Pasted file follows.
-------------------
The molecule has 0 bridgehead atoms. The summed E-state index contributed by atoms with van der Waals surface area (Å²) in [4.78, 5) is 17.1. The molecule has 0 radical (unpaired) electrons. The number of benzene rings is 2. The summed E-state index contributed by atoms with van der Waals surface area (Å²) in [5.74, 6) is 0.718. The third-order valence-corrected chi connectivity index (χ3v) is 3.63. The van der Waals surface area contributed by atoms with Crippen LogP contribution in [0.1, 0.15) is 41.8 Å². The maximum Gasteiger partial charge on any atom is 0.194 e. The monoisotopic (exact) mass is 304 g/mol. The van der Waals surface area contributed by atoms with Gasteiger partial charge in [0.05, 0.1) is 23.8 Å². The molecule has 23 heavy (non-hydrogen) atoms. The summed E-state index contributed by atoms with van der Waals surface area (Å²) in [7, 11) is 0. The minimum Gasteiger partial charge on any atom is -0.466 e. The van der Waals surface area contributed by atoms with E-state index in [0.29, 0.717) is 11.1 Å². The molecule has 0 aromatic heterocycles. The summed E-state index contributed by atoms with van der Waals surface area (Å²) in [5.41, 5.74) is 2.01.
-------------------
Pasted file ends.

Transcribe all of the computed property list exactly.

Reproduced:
The molecule has 0 bridgehead atoms. The summed E-state index contributed by atoms with van der Waals surface area (Å²) in [4.78, 5) is 17.1. The molecule has 0 radical (unpaired) electrons. The number of benzene rings is 2. The summed E-state index contributed by atoms with van der Waals surface area (Å²) in [5.74, 6) is 0.718. The third-order valence-corrected chi connectivity index (χ3v) is 3.63. The van der Waals surface area contributed by atoms with Crippen LogP contribution in [0.1, 0.15) is 41.8 Å². The maximum Gasteiger partial charge on any atom is 0.194 e. The monoisotopic (exact) mass is 304 g/mol. The van der Waals surface area contributed by atoms with Gasteiger partial charge in [0.05, 0.1) is 23.8 Å². The molecule has 23 heavy (non-hydrogen) atoms. The summed E-state index contributed by atoms with van der Waals surface area (Å²) in [7, 11) is 0. The minimum Gasteiger partial charge on any atom is -0.466 e. The van der Waals surface area contributed by atoms with E-state index in [0.29, 0.717) is 11.1 Å². The molecule has 0 aromatic heterocycles. The summed E-state index contributed by atoms with van der Waals surface area (Å²) in [5.41, 5.74) is 2.01.